Week 4: Color

Basic Digital Photography with Matthew Swarts

Cindy Sherman.

Mariko Mori.

Brian Ulrich.

Stephen Shore.

Phillip Lorca di Corcia.

Alec Soth.

Richard Misrach.

Todd Hido.

William Eggleston.

Elger Esser.

For Next Week:

Read about Joseph Albers.

Read about Color Theory.

Download and review the slides from this week’s lecture: arts1850 week 4 color slides

1. Photograph color.  Make at least 60 exposures in which your subject largely depends on the arrangements of color hues and values in front of your camera.  Use color as much as possible, in other words, to convey your photographic ideas.
2. Upload, organize, and adjust your images for color temperature, color balance, saturation, and vibrancy, choosing 6-8 of your best files to export as small jpegs before uploading (renamed) files to Dropbox.
Things to Think About While Making Your Work:
1. Light affects color dramatically. Get in the habit of observing light’s subtle rein over the way that colors appear in the world. Try observing (and photographing) the same spaces at different times of the day. Keep your camera flash off! Experiment with artificial light sources such as street lamps, neon signs, car headlights, flashlights, table lamps, etc. Notice how the color temperture (and white balance) shift with each change of light.
2. The saturation of your images depends on your exposure. Play with your exposure compensation while making exposures and observe how colors get deeper and deeper (toward disappearance) as you decrease the exposure. How does this affect the situation you are looking at right now? How can you adjust exposure to heighten (or diminish) your color schema?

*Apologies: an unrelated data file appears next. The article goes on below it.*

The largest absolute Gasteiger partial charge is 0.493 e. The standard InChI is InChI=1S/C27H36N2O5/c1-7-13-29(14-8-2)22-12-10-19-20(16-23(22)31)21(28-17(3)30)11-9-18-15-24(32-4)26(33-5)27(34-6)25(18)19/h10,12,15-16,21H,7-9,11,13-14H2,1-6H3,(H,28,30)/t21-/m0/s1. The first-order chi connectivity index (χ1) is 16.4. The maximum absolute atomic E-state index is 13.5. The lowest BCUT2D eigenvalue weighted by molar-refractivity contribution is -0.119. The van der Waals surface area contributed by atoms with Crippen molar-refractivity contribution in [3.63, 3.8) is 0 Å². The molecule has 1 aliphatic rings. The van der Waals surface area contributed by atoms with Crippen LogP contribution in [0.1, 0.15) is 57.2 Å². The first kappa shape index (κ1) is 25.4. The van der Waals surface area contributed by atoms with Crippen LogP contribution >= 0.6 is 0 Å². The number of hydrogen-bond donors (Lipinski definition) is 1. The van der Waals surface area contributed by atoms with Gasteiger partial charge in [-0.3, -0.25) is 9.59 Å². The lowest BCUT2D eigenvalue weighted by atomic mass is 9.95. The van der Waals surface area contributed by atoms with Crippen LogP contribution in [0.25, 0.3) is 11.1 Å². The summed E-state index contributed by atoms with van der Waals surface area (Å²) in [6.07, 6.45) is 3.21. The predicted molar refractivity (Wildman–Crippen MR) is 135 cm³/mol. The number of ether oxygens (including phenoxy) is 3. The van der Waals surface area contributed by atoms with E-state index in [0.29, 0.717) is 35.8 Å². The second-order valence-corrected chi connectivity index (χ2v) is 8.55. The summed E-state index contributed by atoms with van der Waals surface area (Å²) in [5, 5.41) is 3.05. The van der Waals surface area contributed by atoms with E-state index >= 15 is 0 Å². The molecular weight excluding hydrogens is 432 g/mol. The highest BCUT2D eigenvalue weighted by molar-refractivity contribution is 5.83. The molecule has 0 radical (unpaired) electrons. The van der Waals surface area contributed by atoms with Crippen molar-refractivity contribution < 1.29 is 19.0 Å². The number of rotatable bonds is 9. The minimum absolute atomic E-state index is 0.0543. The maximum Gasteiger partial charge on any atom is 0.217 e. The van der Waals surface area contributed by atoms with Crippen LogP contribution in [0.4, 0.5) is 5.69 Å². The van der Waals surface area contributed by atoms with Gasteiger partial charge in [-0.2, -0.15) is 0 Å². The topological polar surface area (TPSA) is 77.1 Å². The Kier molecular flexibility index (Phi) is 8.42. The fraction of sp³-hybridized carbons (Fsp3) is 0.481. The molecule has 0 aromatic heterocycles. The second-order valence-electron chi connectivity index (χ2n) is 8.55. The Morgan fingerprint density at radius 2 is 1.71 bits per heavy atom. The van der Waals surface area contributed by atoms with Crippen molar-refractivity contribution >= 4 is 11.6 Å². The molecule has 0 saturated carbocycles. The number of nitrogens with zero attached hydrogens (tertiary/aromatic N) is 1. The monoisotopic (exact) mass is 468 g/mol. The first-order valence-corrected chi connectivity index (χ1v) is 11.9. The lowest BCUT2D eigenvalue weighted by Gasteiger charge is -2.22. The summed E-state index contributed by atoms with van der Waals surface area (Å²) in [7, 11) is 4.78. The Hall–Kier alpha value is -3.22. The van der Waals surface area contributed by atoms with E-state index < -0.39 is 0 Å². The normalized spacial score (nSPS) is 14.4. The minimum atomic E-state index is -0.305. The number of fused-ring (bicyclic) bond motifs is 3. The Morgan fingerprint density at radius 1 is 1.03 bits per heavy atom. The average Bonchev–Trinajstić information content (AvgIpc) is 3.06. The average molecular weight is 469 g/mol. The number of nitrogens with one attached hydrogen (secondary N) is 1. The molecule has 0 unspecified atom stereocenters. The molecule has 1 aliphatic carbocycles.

3. After exposure, both Camera Raw and Photoshop allow you tremendous latitude to adjust color in your images. How can you use these tools not for ‘special effects’ but to best convey your ideas? Sometimes it is a very subtle alteration that can push an image from blandness into something more interesting. Sometimes a large adjustment produces the most interesting results. There is no way to tell which way works better for your particular image. You must experiment with the digital toolset you have in front of you! As always, make liberal changes first, then refine them if they are going in the direction you are most interested in.  This way of working saves time and covers the base of possibilities.
4. How can you apply what you are learning about color theory toward the making of color photographs? How can the given relationships between primary, secondary, and tertiary colors help you to make decisions both with and without the camera when you work? Study the color wheel and look for the color relationships that vibrate most for you. Learn their interrelationships, and apply what you see.

Making Friends with the Histogram

In your camera’s LCD during exposure review, and in post processing software such as Camera Raw, Photoshop, Lightroom, and Aperture, the histogram is often displayed as a general roadmap of the values in your image, with the darkest values being represented by the left hand side of the graph and the lightest areas falling on the right. As I have said before, please make friends with this most useful graph now. A quick glance at your histogram should tell a lot of information about your image file, most notably how well it was exposed. If underexposed, the values in the histogram will be scrunched up against the left hand axis of the graph, most likely ‘clipping’ or shortchanging important information in the shadow details, like this: